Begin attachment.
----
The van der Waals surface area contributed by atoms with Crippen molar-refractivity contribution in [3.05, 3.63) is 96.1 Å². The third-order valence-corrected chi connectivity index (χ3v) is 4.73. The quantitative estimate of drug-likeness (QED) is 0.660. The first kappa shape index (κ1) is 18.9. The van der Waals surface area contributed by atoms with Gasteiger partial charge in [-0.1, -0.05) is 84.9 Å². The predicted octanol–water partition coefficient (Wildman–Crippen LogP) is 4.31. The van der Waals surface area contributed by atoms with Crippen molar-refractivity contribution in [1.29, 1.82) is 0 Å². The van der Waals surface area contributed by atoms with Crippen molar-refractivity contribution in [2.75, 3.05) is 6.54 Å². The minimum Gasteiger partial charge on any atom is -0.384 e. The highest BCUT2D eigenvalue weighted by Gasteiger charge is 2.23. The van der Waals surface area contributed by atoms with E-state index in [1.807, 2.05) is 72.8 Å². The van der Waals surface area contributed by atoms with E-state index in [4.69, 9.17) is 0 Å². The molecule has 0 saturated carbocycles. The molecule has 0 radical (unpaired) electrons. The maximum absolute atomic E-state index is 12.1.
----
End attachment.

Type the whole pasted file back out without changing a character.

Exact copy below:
The van der Waals surface area contributed by atoms with Crippen molar-refractivity contribution in [3.05, 3.63) is 96.1 Å². The third-order valence-corrected chi connectivity index (χ3v) is 4.73. The quantitative estimate of drug-likeness (QED) is 0.660. The first kappa shape index (κ1) is 18.9. The van der Waals surface area contributed by atoms with Gasteiger partial charge in [-0.1, -0.05) is 84.9 Å². The predicted octanol–water partition coefficient (Wildman–Crippen LogP) is 4.31. The van der Waals surface area contributed by atoms with Crippen molar-refractivity contribution in [1.29, 1.82) is 0 Å². The van der Waals surface area contributed by atoms with Crippen molar-refractivity contribution in [2.75, 3.05) is 6.54 Å². The minimum Gasteiger partial charge on any atom is -0.384 e. The highest BCUT2D eigenvalue weighted by Gasteiger charge is 2.23. The van der Waals surface area contributed by atoms with E-state index in [1.807, 2.05) is 72.8 Å². The van der Waals surface area contributed by atoms with E-state index in [4.69, 9.17) is 0 Å². The molecule has 0 saturated carbocycles. The molecule has 0 radical (unpaired) electrons. The maximum absolute atomic E-state index is 12.1.